Northern Ireland Neighbourhood Watch: Participatory Mapping and Socio Demographic Uptake

John Topping

    Research output: Book/ReportCommissioned report

    Abstract

    Northern Ireland Neighbourhood Watch (NINW) was formally introduced to Northern Ireland in 2004 by the Police Service of Northern Ireland, Northern Ireland Policing Board and Northern Ireland Office. However, there has been little research to data as to participation in, or success of, the schemes. This research report provides one of the few empirical examinations of NINW. Using GIS mapping and socio-demographic data from the Northern Ireland Neighbourhood Information Service (NINIS), the research explores participation in NINW schemes set against religion, deprivation and crime levels at the Census Output Area (COA) level across Northern Ireland. While the research largely confirms the limited impact of neighbourhood schemes as noted in international literature, at a local level in Northern Ireland the findings evidence a distinct pattern of uptake, with the vast majority of participants in the schemes residing in affluent, low-crime, mainly Protestant areas of the country.
    LanguageEnglish
    Number of pages14
    Publication statusPublished - 1 Aug 2012

    Fingerprint

    offense
    participation
    information service
    deprivation
    Geographical Information System
    census
    police
    Religion
    examination
    evidence
    literature

    Keywords

    • Northern Ireland Neighbourhood Watch
    • Neighbourhood Watch
    • Police Service of Northern Ireland
    • PSNI
    • Northern Ireland Policing Board
    • NIPB
    • crime
    • policing

    Cite this

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    title = "Northern Ireland Neighbourhood Watch: Participatory Mapping and Socio Demographic Uptake",
    abstract = "Northern Ireland Neighbourhood Watch (NINW) was formally introduced to Northern Ireland in 2004 by the Police Service of Northern Ireland, Northern Ireland Policing Board and Northern Ireland Office. However, there has been little research to data as to participation in, or success of, the schemes. This research report provides one of the few empirical examinations of NINW. Using GIS mapping and socio-demographic data from the Northern Ireland Neighbourhood Information Service (NINIS), the research explores participation in NINW schemes set against religion, deprivation and crime levels at the Census Output Area (COA) level across Northern Ireland. While the research largely confirms the limited impact of neighbourhood schemes as noted in international literature, at a local level in Northern Ireland the findings evidence a distinct pattern of uptake, with the vast majority of participants in the schemes residing in affluent, low-crime, mainly Protestant areas of the country.",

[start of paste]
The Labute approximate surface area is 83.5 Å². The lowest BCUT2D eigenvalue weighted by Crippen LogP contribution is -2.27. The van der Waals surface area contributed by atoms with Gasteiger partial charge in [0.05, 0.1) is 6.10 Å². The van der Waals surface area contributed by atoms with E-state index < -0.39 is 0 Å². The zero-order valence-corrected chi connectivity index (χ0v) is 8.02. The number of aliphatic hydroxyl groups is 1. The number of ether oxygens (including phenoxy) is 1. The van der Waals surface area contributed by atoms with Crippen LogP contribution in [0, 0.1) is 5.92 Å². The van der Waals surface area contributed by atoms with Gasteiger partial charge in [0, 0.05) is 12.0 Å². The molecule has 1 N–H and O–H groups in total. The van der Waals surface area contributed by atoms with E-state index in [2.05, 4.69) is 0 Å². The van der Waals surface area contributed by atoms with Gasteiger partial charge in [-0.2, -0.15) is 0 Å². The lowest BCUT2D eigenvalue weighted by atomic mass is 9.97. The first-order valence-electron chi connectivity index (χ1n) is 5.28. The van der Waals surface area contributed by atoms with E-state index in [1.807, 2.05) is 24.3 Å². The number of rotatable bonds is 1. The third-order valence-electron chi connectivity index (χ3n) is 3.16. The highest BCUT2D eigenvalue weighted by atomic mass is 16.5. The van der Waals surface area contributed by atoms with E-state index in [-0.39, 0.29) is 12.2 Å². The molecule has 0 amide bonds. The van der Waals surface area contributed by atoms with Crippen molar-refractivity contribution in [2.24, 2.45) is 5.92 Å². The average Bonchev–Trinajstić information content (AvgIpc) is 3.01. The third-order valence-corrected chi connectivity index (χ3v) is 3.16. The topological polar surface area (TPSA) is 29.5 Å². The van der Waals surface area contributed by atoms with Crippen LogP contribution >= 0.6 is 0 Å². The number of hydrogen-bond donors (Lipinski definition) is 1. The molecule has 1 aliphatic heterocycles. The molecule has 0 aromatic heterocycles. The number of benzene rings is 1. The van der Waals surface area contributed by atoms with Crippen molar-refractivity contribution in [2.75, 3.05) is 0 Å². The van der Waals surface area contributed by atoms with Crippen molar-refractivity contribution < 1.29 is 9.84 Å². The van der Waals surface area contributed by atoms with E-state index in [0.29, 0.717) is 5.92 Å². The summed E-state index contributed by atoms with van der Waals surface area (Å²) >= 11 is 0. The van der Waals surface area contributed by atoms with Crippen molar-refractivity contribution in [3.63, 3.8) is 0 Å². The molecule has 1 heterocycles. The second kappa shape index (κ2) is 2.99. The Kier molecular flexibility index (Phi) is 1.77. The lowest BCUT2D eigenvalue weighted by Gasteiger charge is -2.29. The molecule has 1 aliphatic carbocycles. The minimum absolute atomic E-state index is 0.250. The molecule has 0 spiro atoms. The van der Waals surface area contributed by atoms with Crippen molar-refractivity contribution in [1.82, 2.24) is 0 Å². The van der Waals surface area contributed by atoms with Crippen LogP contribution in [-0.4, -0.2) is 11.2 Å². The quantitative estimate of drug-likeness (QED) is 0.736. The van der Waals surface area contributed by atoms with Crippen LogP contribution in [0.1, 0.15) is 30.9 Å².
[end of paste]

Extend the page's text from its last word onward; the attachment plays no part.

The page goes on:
keywords = "Northern Ireland Neighbourhood Watch, Neighbourhood Watch, Police Service of Northern Ireland, PSNI, Northern Ireland Policing Board, NIPB, crime, policing",
    author = "John Topping",
    note = "Reference text: Bennett, T. (1990) Evaluating Neighbourhood Watch. Aldershot: Gower Publishing Ellison, G. and Mulcahy, A. (2001) ‘Policing and Social Conflict in Northern Ireland’, Policing and Society 11, pp.243-258 Fleming, J. (2005) ‘Working Together: Neighbourhood Watch, Reassurance Policing and the Potential of Partnerships’, Trends and Issues in Crime and Criminal Justice no. 303, Austrialian Institute of Criminology. Available at www.aic.gov.au Husain, S. (1988) Neighbourhood Watch in England and Wales: A Locational Analysis/Crime Prevention Unit Paper 12. London: Home Office Millie, A. (2009) Anti-Social Behaviour. Berkshire: MaGrawHill/Open University Press Northern Ireland Council for Voluntary Action (2005) State of the Sector IV. Belfast: NICVA Putnam, R. (2000) The Collapse and Revival of American Community. New York: Simon and Schuster Sherman, L. (1997) ‘Policing for crime prevention’, In Sherman, L., Gottfredson, D., MacKenzie, D. Eck, J., Reuter, P. & Bushway, S. (eds.), Preventing Crime: What Works, What Doesn’t, What’s Promising. Washington, D.C.: US Office of Justice Programs. Office of the Oversight Commissioner (2007) Overseeing the Proposed Revisions for the Policing Services of Northern Ireland Report 19. Belfast: Office of the Oversight Commissioner Sherman, L. and Eck, J. (2002) ‘Policing for Crime Prevention’, in Sherman, L., Farrington, D., Welsh, B. and MacKenzie, D. (eds.) Evidence-based Crime Prevention. London: Routledge Social Media Research and Institute for Conflict Reasarch (2007) Research into the Views and Experience of People Involved in Neighbourhood Watch Schemes in Northern Ireland. Belfast: NIPB/CSU/PSNI Topping, J. R. (2008a) ‘Community Policing in Northern Ireland: A Resistance Narrative’, Policing and Society 18(4), pp.377-398 Topping, J. R. (2008b) ‘Diversifying from Within: Community Policing and the Governance of Security in Northern Ireland’, British Journal of Criminology, 48 (6). pp. 778-797 Topping, J. R. (2009) Beyond the Patten Report: The Governance of Security in Policing with the Community. Unpublished PhD Thesis, University of Ulster. Topping, J. R. and Byrne, J. (2012) Community Safety: A Decade of Development, Delivery, Challenge and Change in Northern Ireland. Belfast: Belfast Conflict Resolution Consortium",